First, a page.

|MEK has no popular base in any country. It relies totally on foreign sponsorship. During the 1980-88 war against Iran launched by Iraq’s late dictator, Saddam Hussein, which was funded partly by the U.S., Saudi Arabia, Kuwait and other Gulf states, MEK was allowed to set up a military base, Camp Ashraf, inside Iraq. Its own country under attack, MEK was given refuge inside the aggressor’s territory.
I write regarding a commentary article that appeared under the headline Egyptian protests provoke images of Iran, on Feb. 11 in The Spectator.
Almost anything critical of Iran seems to find a place in your newspaper, and the origin of the information does not seem to matter. The article tried to legitimize an anti-Iranian terrorist group. MEK, the Iranian People’s Mojahedin Organization, which the author argues should be taken off the U.S. list of terrorist organizations, was founded after the 1979 Islamic Revolution by out-of-power groups. Here’s a partial list of its terrorist activities, which have resulted in 1,200 civilian deaths in Iran:
• June 1981: the bombing of the Islamic Republican Party headquarters, killing Iran’s chief justice, 19 members of the Iranian Parliament, five cabinet ministers, and 47 other people;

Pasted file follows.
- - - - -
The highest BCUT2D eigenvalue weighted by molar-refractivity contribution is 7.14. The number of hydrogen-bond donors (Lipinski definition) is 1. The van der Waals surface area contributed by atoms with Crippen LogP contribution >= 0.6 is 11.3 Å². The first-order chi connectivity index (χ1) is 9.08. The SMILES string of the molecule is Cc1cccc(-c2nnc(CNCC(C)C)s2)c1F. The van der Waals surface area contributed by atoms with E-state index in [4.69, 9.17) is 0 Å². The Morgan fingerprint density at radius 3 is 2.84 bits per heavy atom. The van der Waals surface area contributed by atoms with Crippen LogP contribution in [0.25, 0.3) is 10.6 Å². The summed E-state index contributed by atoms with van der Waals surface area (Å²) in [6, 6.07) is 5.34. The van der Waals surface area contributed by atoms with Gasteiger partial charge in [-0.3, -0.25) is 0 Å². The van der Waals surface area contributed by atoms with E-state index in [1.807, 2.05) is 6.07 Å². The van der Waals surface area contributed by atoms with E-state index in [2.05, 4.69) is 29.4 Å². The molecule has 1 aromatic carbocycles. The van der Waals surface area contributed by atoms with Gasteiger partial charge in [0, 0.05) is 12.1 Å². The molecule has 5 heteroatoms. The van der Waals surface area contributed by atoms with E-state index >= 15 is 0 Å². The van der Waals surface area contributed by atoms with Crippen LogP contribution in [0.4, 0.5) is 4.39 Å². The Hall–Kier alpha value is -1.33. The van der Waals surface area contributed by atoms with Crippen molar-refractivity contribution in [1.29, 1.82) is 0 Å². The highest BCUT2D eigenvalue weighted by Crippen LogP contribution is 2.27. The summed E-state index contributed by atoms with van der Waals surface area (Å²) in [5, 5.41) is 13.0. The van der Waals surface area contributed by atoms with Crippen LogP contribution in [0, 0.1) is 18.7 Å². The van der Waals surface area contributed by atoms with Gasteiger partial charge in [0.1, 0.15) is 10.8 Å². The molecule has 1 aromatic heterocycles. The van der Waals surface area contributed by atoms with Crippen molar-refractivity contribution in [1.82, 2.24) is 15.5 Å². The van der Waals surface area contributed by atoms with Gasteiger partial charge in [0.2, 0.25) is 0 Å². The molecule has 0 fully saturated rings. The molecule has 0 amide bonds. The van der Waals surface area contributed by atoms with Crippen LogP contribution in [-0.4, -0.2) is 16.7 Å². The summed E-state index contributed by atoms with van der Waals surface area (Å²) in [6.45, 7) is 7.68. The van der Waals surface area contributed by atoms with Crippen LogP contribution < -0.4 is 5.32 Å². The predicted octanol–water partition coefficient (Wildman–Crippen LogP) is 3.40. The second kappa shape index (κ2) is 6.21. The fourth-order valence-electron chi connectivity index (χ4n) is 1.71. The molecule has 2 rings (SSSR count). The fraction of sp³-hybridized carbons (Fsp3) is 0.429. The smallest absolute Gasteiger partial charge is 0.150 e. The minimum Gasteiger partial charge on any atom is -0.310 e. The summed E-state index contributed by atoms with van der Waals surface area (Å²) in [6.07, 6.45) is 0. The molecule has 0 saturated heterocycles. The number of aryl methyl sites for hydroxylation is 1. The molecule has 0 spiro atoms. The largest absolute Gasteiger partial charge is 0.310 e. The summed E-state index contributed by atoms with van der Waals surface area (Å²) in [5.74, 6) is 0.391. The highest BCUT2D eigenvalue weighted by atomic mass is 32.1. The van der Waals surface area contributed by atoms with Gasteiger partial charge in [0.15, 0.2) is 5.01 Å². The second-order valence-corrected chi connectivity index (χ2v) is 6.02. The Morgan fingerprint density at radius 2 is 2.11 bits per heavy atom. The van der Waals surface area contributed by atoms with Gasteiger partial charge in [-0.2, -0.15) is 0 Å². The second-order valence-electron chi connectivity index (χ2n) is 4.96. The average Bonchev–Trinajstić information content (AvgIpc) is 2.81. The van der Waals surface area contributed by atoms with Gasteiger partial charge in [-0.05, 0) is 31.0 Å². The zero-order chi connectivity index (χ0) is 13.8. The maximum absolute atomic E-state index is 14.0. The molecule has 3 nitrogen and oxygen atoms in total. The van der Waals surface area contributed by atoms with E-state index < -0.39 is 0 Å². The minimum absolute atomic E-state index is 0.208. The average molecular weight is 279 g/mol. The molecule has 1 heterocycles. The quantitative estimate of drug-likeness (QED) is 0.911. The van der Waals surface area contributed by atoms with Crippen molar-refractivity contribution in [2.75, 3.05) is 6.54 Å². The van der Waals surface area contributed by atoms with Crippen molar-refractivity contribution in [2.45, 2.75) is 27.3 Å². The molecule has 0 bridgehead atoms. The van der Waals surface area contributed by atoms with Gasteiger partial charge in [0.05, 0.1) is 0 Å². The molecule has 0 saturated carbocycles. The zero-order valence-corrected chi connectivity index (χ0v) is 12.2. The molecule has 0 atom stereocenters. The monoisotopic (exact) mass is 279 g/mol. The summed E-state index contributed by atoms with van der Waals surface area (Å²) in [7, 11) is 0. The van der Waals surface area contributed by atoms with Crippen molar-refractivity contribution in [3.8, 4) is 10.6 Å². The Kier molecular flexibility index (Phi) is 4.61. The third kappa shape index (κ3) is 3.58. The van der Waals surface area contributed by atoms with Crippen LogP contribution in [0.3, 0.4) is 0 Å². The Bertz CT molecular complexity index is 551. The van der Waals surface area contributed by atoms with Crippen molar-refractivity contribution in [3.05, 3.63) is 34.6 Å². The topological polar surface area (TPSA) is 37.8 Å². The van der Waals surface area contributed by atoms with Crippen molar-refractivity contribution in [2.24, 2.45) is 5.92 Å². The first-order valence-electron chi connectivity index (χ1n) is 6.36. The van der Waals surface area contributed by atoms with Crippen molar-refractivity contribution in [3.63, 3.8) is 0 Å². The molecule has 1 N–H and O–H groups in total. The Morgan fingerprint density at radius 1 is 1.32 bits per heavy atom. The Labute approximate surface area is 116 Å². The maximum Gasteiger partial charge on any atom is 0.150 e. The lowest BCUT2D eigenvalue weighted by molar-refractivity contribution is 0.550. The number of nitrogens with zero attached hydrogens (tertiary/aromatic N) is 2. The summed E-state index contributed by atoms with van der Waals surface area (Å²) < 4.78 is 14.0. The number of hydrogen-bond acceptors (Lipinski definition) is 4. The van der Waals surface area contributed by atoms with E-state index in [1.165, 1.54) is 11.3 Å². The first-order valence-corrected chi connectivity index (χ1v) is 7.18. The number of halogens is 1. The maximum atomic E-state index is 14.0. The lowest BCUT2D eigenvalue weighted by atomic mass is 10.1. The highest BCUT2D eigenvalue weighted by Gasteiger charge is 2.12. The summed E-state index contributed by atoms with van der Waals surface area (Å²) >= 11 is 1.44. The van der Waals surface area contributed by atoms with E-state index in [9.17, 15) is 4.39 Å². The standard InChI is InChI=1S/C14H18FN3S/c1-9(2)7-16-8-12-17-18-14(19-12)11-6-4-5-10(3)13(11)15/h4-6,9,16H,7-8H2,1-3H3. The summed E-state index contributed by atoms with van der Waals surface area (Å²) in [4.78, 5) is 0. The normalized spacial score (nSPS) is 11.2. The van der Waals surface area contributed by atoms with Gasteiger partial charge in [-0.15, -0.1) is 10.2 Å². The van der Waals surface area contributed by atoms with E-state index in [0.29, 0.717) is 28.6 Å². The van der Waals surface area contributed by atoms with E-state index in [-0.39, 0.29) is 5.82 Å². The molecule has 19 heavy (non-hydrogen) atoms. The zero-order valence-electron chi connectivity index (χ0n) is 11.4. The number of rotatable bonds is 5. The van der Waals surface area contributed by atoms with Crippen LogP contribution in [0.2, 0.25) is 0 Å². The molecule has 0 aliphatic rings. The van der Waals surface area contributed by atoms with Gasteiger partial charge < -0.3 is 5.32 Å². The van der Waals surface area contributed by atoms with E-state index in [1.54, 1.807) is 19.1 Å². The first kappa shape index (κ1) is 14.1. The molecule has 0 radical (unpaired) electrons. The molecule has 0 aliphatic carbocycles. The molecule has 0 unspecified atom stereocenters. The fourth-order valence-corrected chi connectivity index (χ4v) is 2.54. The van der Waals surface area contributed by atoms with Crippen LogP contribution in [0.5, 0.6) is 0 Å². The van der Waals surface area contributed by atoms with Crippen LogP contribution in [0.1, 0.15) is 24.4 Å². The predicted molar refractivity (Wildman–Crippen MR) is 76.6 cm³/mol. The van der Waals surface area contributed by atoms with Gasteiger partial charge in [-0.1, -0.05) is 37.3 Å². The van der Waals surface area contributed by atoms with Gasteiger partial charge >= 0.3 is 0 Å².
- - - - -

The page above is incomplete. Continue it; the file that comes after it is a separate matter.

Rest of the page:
• June 1981: the attempted assassination of Iran’s spiritual leader, Ayatollah Khameini;
• August 1981: the bombing of Iranian President Ali Rajai’s office, killing him, the prime minister and another person;
• The exploding of bombs in marketplaces and taxis around the capital city, Tehran.
MEK’s international reach extends to Canada. On April 5, 1992, Iran’s Ottawa embassy was stormed by a group of Iranian exiles linked to MEK. The mob ransacked much of the interior and broke the ambassador’s arm. It was part of a co-ordinated series of actions that saw Iranian embassies attacked in Europe that same day.
MEK has no popular base in any country. It relies totally on foreign sponsorship. During the 1980-88 war against Iran launched by Iraq’s late dictator, Saddam Hussein, which was funded partly by the U.S., Saudi Arabia, Kuwait and other Gulf states, MEK was allowed to set up a military base, Camp Ashraf, inside Iraq. Its own country under attack, MEK was given refuge inside the aggressor’s territory.
The Spectator clearly has a double standard when it comes to terrorism. During the 1970 October Crisis, when ordinary civilians were wounded by FLQ bombs in Quebec and officials kidnapped and killed, The Spectator took a strong stand against terrorism in Canada. Why publish the call for MEK’s rehabilitation now?
MEK is a small sect, united only by its capacity for violence, loyal to no country. However, in the Mideast, there are broadly based popular movements in various countries that the article lists as “extremists.” One of these is Hezbollah in Lebanon, which boasts the largest bloc of members of the Lebanese parliament. Another is Hamas in Gaza, which came to power through election.
How is it that The Spectator can print an article endorsing a terror cell’s call for democracy in Iran, while criticizing movements and governments that represent some of the only democratic processes in the Mideast?
Brendan Stone is cochair, Hamilton Coalition to Stop the War, The Spce, March 01, 2011